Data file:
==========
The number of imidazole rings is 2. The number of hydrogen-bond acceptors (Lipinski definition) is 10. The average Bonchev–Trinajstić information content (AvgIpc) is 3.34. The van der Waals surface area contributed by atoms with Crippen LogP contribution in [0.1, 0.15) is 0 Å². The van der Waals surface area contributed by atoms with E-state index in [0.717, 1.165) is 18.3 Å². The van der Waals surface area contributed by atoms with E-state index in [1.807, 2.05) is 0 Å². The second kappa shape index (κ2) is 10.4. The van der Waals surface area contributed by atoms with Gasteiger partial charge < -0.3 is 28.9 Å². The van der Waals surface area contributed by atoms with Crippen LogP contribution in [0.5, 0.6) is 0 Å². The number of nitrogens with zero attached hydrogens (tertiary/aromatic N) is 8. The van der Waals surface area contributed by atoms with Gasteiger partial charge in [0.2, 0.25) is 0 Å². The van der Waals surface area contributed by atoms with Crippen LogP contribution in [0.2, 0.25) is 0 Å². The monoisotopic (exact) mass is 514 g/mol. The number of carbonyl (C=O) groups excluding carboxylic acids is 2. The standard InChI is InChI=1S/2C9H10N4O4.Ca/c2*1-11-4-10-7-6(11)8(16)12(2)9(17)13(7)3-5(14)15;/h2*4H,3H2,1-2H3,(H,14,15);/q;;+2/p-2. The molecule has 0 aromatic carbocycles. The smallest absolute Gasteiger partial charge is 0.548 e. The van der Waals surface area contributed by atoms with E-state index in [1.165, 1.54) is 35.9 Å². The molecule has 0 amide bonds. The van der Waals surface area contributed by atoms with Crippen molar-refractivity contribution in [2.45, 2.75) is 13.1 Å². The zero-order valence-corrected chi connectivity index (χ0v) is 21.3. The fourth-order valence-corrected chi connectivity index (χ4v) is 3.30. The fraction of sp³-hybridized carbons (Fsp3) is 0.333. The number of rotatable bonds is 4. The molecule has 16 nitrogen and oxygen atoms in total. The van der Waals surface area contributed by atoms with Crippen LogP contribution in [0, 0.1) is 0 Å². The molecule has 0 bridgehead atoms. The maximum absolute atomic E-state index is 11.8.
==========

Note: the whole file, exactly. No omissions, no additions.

The number of imidazole rings is 2. The number of hydrogen-bond acceptors (Lipinski definition) is 10. The average Bonchev–Trinajstić information content (AvgIpc) is 3.34. The van der Waals surface area contributed by atoms with Crippen LogP contribution in [0.1, 0.15) is 0 Å². The van der Waals surface area contributed by atoms with E-state index in [0.717, 1.165) is 18.3 Å². The van der Waals surface area contributed by atoms with E-state index in [1.807, 2.05) is 0 Å². The second kappa shape index (κ2) is 10.4. The van der Waals surface area contributed by atoms with Gasteiger partial charge < -0.3 is 28.9 Å². The van der Waals surface area contributed by atoms with Crippen LogP contribution in [0.5, 0.6) is 0 Å². The number of nitrogens with zero attached hydrogens (tertiary/aromatic N) is 8. The van der Waals surface area contributed by atoms with Gasteiger partial charge in [0.2, 0.25) is 0 Å². The van der Waals surface area contributed by atoms with Crippen LogP contribution in [0.2, 0.25) is 0 Å². The monoisotopic (exact) mass is 514 g/mol. The number of carbonyl (C=O) groups excluding carboxylic acids is 2. The standard InChI is InChI=1S/2C9H10N4O4.Ca/c2*1-11-4-10-7-6(11)8(16)12(2)9(17)13(7)3-5(14)15;/h2*4H,3H2,1-2H3,(H,14,15);/q;;+2/p-2. The molecule has 0 aromatic carbocycles. The smallest absolute Gasteiger partial charge is 0.548 e. The van der Waals surface area contributed by atoms with E-state index in [1.165, 1.54) is 35.9 Å². The molecule has 0 amide bonds. The van der Waals surface area contributed by atoms with Crippen molar-refractivity contribution in [2.45, 2.75) is 13.1 Å². The zero-order valence-corrected chi connectivity index (χ0v) is 21.3. The fourth-order valence-corrected chi connectivity index (χ4v) is 3.30. The fraction of sp³-hybridized carbons (Fsp3) is 0.333. The number of rotatable bonds is 4. The molecule has 16 nitrogen and oxygen atoms in total. The van der Waals surface area contributed by atoms with Crippen LogP contribution in [0, 0.1) is 0 Å². The molecule has 0 bridgehead atoms. The maximum absolute atomic E-state index is 11.8.